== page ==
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How do I encrypt a string and get a equal length encrypted string?

Posted on 2011-02-20
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How do I encrypt a string and get a equal length encrypted string? And if i use that algorithm, can the attackers crack my key when they have plaintext and ciphertext?

(it relate to PHP and MySQL)
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Question by:joaqujnsec
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12 Comments
 
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Expert Comment

by:akajohn
ID: 34938355
As a starting point depending on your requirements, you do need to chose between these two main methods of encryption.

http://www.suse.de/~garloff/Writings/mutt_gpg/node3.html

Otherwise in general the longer the key the harder it is to crack. otherwise if people are able tocrack it is going to take them years to crack it after which the information they obtain could be no longer useful.

Once you choose a mechanism then we would point you to an implementation of the said algorithm.
Hope this helps,

A.
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Expert Comment

by:tsteens
ID: 34949249
As akajohn says you need to deside on wheter to use symmetric or assymetric encryption. What are you going to use encryption for?  If you just want to encrypt what is in your database MySQL supports encryption. http://dev.mysql.com/doc/refman/5.0/en/encryption-functions.html. AES is generally considered the safest algorithm, but there are never any real guarantee against cryptoanalasys.
If you want to secure passwords for storage in your database a hash algorithm will probably be better suited. A hash algorithm will always return a string of the same length. http://en.wikipedia.org/wiki/Hash_function
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Dave Howe earned 500 total points
ID: 34949419
This one gets asked from time to time. There are learned papers here:

http://eprint.iacr.org/2001/012
http://csrc.nist.gov/groups/ST/toolkit/BCM/documents/proposedmodes/ffsem/ffsem-spec.pdf

but the basic idea is this.

If you try re-encrypting the output of an otherwise ordinary algo (such as aes) enough times, eventually you end up with one the same size or smaller than the one you entered. (I.E. there are enough trailing zeros you can truncate to original size and that the remainder is zeros can be read as implicit)

Conversely, if you decrypt, and the output is larger than the input, you re-decrypt until you get a result with enough trailing zeros that you can truncate it to input size, and end up with the value you started with.

Note that these will be arbitrary non-ascii strings though - raw binary - and probably not printable.
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Author Comment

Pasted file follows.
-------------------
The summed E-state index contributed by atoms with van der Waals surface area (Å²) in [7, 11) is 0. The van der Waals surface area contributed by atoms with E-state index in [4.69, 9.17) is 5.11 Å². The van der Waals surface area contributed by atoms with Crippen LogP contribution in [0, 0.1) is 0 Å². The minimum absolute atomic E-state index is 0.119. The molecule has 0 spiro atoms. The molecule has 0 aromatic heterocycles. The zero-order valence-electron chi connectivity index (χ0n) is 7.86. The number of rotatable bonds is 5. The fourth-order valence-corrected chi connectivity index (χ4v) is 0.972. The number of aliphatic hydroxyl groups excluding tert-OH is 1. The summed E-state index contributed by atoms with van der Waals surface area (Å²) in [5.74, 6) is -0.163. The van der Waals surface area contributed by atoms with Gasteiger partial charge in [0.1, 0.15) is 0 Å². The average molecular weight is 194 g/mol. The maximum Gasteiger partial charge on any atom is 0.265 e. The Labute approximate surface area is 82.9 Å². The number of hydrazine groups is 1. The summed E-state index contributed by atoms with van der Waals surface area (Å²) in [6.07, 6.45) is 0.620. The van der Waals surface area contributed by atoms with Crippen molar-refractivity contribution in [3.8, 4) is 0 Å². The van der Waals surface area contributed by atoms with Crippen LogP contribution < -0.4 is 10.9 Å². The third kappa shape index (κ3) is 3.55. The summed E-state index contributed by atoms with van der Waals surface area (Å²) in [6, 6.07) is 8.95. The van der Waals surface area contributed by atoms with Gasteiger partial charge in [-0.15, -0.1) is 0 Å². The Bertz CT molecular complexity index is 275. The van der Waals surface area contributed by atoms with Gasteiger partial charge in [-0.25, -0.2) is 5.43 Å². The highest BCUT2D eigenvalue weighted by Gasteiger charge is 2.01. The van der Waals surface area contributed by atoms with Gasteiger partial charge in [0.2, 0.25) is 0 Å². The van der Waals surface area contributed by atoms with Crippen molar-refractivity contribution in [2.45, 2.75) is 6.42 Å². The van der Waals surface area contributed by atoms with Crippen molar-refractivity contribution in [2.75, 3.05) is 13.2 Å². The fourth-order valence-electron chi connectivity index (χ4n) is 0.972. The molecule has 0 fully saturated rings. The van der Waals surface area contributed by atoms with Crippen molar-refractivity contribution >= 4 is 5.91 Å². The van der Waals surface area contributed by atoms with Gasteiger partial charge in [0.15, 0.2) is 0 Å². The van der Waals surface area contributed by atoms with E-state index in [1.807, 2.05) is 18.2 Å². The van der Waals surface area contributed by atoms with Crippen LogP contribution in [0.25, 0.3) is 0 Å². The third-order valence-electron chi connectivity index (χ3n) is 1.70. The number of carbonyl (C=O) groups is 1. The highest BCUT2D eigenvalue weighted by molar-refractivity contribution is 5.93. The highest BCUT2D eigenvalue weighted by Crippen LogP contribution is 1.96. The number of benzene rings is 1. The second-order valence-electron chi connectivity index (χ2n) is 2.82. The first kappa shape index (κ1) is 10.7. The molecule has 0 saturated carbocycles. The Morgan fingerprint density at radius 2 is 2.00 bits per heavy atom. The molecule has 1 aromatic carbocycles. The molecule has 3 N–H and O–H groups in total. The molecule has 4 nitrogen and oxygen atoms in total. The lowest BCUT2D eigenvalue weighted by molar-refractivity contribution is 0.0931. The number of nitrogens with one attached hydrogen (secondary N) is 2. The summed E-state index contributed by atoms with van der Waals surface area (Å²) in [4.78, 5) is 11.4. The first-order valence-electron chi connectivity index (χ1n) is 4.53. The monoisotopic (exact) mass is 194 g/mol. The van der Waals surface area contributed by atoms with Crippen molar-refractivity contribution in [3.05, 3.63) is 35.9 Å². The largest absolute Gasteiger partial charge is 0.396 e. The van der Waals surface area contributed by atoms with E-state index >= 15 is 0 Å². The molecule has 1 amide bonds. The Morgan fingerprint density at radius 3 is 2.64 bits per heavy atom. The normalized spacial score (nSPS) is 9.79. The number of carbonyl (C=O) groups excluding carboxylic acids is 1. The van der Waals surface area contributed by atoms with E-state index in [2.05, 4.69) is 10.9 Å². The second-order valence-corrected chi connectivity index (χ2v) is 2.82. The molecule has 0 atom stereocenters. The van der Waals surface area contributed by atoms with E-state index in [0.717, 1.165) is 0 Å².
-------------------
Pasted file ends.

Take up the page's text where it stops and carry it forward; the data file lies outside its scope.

by:joaqujnsec
ID: 34996128
Can you give me PHP example code for encrypt and decrypt with the same output length?
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Expert Comment

by:tsteens
ID: 34996164
What is the purpose of the encryption and why do you need a consistent output length?
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Expert Comment

by:tsteens
ID: 35024595
Have you found out what you need yet?

It would be really useful to know what you are going to use the encryption for in order to give you a good answer. However the following encrypts a string with AES.
  I've slightly modified the example from http://phpseclib.sourceforge.net/documentation/sym_crypt.html#sym_crypt_aes. You need to install the AES part of the PHP Secure Communications Library. From PEAR folow instructions here: http://phpseclib.sourceforge.net/pear.htm.

The output shows the length of the ciphertext after each encryption. I get...
10256
10272
10288
... which shows an increase in the length of the cipher text. I've not been able to find a PHP implementation of the cipher mode described in the links posted by DaveHowe.

Please let me know if this is helpful or if you need more help. A more precise description of the problem you are trying to solve would be very helpful.
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Expert Comment

by:Dave Howe
ID: 35357313
Up to you, really - I gave the answer, but wasn't willing to code it for him as there would be considerable work involved.
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Expert Comment

by:tsteens
ID: 35357410
I agree with DaveHowe. He posted a possible solution, but joaqujnsec hasn't really given the enough inpout to verify if that is the best solution. There are several easier ways to work with encryption, but it really comes down to the specific problem he is trying to solve.
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Expert Comment

by:Dave Howe
ID: 35365409
 The most common problem for which this is the specific is the case where an existing database must be post-facto encrypted, often without the active co-operation of the original program. There is usually a fixed-sized record that must contain the data both before and after the encryption is applied, and no opportunity to modify the backend engine to obscure the data but provide views to it that contain either dummy data returns, a hash, or the unencrypted data depending on the rights of the user requesting.

  There are better solutions if you can alter front or back end to suit, but this one is surprisingly common in situations where a company has suddenly found a requirement to protect captured data (usually a regulatory requirement) but does not wish to remove that data entirely.
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by:Tolomir
ID: 35422453
This question has been classified as abandoned and is closed as part of the Cleanup Program. See the recommendation for more details.
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